Day 6: 8,730 of 50,000 words
I have a hard time doing awful things.
Not in life – well, that’s probably a lie. I’m mostly a good person, but I’m sure it depends on who you ask.
What I mean is, I have a hard time doing terrible things to my characters. I keep looking down at my burn (getting better by the hour, thank you all for your well-wishing) and thinking how I’d even have a hard time doing this to my characters. I’m really good at messing with their social lives, their economic safety and their romantic relationships. But real physical and emotional pain is so… painful, so messy. Real pain must be lived around and it’s inconvenient and burdensome.
I don’t want people to die, or to be seriously hurt, or to not make it out of the story. But these things need to happen for people to grow – it’s part of the point of fiction, isn’t it? We get to live some horrible event through the characters, learning what we’d do or what we wouldn’t do in that circumstance. At least, that’s what I do.
Then I go read books by Jim Butcher. That guy crafts some of the most likable characters I’ve ever met, and then he does things I wouldn’t wish on my worst enemy to them. The brave and skilled swordsman who holds off an invading army by himself so the hero of the book can get free? He gets his head chopped off. The wizard Dresden burns his hand to the bone invading a demon’s lair to kill her and her minions, but then it turns out she wasn’t even home, and she survives. An entire city that holds the wealth and history of the nation burns instead of being taken by an evil army.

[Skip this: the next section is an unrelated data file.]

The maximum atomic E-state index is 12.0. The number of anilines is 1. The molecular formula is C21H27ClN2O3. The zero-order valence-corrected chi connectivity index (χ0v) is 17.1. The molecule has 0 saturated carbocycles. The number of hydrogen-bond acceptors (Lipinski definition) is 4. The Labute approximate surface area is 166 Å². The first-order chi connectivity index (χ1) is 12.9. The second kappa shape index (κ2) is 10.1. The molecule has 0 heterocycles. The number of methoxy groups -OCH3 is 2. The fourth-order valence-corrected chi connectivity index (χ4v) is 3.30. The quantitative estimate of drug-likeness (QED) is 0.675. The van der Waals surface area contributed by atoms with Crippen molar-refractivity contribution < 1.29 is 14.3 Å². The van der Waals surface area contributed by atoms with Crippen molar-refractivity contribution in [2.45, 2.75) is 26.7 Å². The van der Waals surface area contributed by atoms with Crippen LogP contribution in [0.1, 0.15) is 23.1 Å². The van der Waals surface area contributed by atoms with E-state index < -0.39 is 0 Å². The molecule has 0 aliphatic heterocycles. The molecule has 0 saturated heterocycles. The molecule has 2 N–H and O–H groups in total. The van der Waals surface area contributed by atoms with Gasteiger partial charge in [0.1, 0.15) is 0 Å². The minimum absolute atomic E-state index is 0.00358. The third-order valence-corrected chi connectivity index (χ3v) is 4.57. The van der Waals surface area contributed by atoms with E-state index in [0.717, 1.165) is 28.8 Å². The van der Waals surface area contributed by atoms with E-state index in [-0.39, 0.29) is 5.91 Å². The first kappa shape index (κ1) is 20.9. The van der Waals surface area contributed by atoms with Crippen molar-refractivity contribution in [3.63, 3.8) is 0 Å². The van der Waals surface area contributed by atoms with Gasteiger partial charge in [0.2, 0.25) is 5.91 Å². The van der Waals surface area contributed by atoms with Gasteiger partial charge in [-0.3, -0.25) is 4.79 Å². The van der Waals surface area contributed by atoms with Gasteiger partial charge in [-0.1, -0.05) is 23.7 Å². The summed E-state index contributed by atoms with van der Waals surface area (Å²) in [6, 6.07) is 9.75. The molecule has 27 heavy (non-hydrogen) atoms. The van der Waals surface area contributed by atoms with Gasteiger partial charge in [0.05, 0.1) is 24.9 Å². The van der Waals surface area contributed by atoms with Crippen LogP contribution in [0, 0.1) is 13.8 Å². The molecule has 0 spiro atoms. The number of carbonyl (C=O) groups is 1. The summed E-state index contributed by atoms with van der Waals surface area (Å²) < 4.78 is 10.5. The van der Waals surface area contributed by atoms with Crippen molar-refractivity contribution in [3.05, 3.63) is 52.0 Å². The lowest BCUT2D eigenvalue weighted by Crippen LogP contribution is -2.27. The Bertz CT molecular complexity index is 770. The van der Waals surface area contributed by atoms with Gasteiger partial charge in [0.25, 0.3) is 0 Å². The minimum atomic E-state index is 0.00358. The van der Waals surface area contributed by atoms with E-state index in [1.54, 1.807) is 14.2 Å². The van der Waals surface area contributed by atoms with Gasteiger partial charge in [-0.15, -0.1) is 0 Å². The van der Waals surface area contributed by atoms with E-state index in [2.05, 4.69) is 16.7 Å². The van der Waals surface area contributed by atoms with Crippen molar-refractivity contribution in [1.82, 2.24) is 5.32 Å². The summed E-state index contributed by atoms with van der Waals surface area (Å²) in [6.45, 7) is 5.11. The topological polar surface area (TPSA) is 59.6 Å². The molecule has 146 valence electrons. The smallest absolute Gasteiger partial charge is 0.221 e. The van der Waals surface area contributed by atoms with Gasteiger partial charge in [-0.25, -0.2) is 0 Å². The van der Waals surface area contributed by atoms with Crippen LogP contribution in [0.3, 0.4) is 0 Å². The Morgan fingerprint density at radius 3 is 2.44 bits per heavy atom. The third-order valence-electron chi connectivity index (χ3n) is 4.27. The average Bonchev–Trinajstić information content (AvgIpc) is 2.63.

Gods, what courage.
How does one so carefully craft such full and incredible characters just to have them picked off in cruel and sometimes meaningless ways? Because life is like that, isn’t it. Sometimes we die throwing ourselves on a bomb that wouldn’t have exploded otherwise. Sometimes the most evil character at the beginning survives to the end while all the good people fall away. Sometimes that character saves everything for all the wrong reasons.
Part of my job as a writer is to make these terrible and sometimes senseless things happen on the page so we can deal with them when they happen in real life. It’s my job, also, to help make sense of it, to move on and forward with a sense of hope. It’s my characters’ job to be likable and flawed and good when you expect them to be bad, and to throw themselves into situations where they’ll get hurt. And sometimes they’ll get themselves dead.
It’s what makes a good story. Even if I’m not writing about life-threatening danger (rare), change threatens the life of the person changing. Being asked to invite love or friendship in, or to let go of someone held dear – it’s like a small death. And resurrection.
And if our characters are tiny fragments of ourselves cultivated and given lives of their own, then killing and hurting them or even letting them make terrible mistakes is like allowing ourselves to not be perfect, allowing ourselves to accept that death and pain are inevitable, and to go into the fire of life willing to be burned. We let ourselves burn to tell the story and in some small way, we save ourselves in the process.
I’ll learn to be brave and get out of the way. I’ll let those I love (in my fiction) get burned, get hurt, throw themselves on bombs, make irrevocable mistakes. Because part of loving someone is allowing them their fate.
Telling their story is remembering to not look away when the worst happens.
Maybe if I can do that, I’ll allow some of my own fate to find me.